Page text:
Since he had not reported to police, a search warrant was issued for him. Crime investigation staff on standby duty (Kriminalbereitschaftsdienst) arrested him on 14 Apr. 1940. That same evening, the proprietor of Hotel Seefahrt called police to denounce Blume and his companion. Due to risk of suppression of evidence, Blume was detained at the Fuhlsbüttel concentration camp from 17 to 26 Apr. 1940. On 22 Aug. 1940, he had to appear before the Hamburg Regional Court (Landgericht) on charges of "prostitution” in two instances pursuant to Sec. 175a item 4 of the Reich Criminal Code (Reichsstrafgesetzbuch – RStGB). An excerpt from the verdict reads: "He is accused of being a young male prostitute on a commercial basis. In the course of proceedings in 1938 … this question had already been considered, though it could not be decided with certainty against the defendant. In the cases under review here, the facts are that the defendant was, as he admits himself, destitute at the time of the offenses. Consequently, there is strong suspicion that he got involved with Boisen and Junge only in order to obtain food, drink, and a visit to the movies, as well as a place to stay in the hotel. … It is imperative that the defendant be made aware by penalties of the fact that he must give up the track on which he has maneuvered himself, lest he become a habitual criminal and end up in preventive detention. One year each [for each offense] is the required penalty.” Overall, the court sentenced him to an 18-month prison term pursuant to Sec. 175 RStGB. Thus, the court decided on the lighter sentence.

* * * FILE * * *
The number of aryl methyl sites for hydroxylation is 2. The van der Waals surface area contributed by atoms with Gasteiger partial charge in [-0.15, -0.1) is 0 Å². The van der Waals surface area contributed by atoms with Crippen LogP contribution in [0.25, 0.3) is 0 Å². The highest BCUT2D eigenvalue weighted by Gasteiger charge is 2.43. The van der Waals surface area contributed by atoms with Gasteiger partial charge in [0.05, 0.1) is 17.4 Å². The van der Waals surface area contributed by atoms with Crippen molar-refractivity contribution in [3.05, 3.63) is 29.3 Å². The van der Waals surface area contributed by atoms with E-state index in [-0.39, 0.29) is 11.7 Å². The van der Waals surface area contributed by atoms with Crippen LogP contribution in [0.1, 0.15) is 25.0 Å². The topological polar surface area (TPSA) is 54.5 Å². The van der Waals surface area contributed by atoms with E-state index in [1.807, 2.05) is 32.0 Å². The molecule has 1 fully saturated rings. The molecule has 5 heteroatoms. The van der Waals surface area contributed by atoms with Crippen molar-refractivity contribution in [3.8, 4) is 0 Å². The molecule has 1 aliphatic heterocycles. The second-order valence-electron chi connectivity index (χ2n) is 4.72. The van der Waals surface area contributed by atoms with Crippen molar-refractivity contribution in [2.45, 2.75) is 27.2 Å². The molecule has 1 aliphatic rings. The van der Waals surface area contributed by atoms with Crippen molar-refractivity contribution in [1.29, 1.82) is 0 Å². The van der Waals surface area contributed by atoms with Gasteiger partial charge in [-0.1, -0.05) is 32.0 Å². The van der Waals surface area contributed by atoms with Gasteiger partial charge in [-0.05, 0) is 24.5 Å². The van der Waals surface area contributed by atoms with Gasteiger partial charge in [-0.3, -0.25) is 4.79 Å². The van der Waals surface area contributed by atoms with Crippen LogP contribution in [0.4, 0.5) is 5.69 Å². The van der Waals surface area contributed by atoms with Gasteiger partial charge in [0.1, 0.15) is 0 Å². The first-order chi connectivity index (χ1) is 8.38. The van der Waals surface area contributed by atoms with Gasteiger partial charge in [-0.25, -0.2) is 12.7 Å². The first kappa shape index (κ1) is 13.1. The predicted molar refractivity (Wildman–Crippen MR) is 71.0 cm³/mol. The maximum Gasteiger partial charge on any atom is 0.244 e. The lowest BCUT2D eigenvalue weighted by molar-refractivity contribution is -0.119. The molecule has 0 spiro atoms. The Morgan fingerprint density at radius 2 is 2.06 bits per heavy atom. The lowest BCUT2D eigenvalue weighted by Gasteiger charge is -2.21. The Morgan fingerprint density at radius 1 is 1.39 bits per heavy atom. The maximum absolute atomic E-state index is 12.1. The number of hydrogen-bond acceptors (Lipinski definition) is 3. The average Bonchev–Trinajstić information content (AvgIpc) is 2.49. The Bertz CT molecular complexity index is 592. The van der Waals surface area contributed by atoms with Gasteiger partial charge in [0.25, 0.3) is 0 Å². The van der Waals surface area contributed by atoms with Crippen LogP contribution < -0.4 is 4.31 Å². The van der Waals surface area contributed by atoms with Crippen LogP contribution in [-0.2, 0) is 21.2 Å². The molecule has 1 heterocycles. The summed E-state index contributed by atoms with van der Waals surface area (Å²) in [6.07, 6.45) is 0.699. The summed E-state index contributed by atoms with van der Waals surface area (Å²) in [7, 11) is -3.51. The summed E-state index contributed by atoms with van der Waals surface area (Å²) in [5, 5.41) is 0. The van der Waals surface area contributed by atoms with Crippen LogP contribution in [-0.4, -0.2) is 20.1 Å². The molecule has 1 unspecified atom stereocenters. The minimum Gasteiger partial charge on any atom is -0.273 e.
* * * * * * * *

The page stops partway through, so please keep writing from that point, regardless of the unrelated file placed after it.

In Sept. 1940, Heinrich Blume already appeared once more as a defendant before the Hamburg District Court (Amtsgericht), which sentenced him to six months in prison for theft. Together with the previous penalty, the court handed down an overall sentence of one year and eleven months in prison. From 26 Sept. 1940 until his transfer to the Hamburg criminal investigation department (Kriminalpolizei), Blume served the prison term in the Wolfenbüttel penitentiary. Back in Hamburg, he was detained in the Hütten police prison and transported to the Neuengamme concentration camp in Sept. 1942, where he was assigned prisoner number 9,835. On 27 Feb. 1943, Heinrich Blume was murdered at the age of 23 in the Wittenberge external camp of the Neuengamme concentration camp.
Translator: Erwin Fink
Kindly supported by the Hermann Reemtsma Stiftung, Hamburg.
© Bernhard Rosenkranz (†)/Ulf Bollmann
Quellen: StaH 213-8 Staatsanwaltschaft Oberlandesgericht – Verwaltung, Abl. 2, 451 a E 1, 1 b und 1 e; StaH 213-11 Staatsanwaltschaft Landgericht – Strafsachen, 9682/38 und 4593/40; StaH 242-1 II Gefängnisverwaltung II, Abl. 16.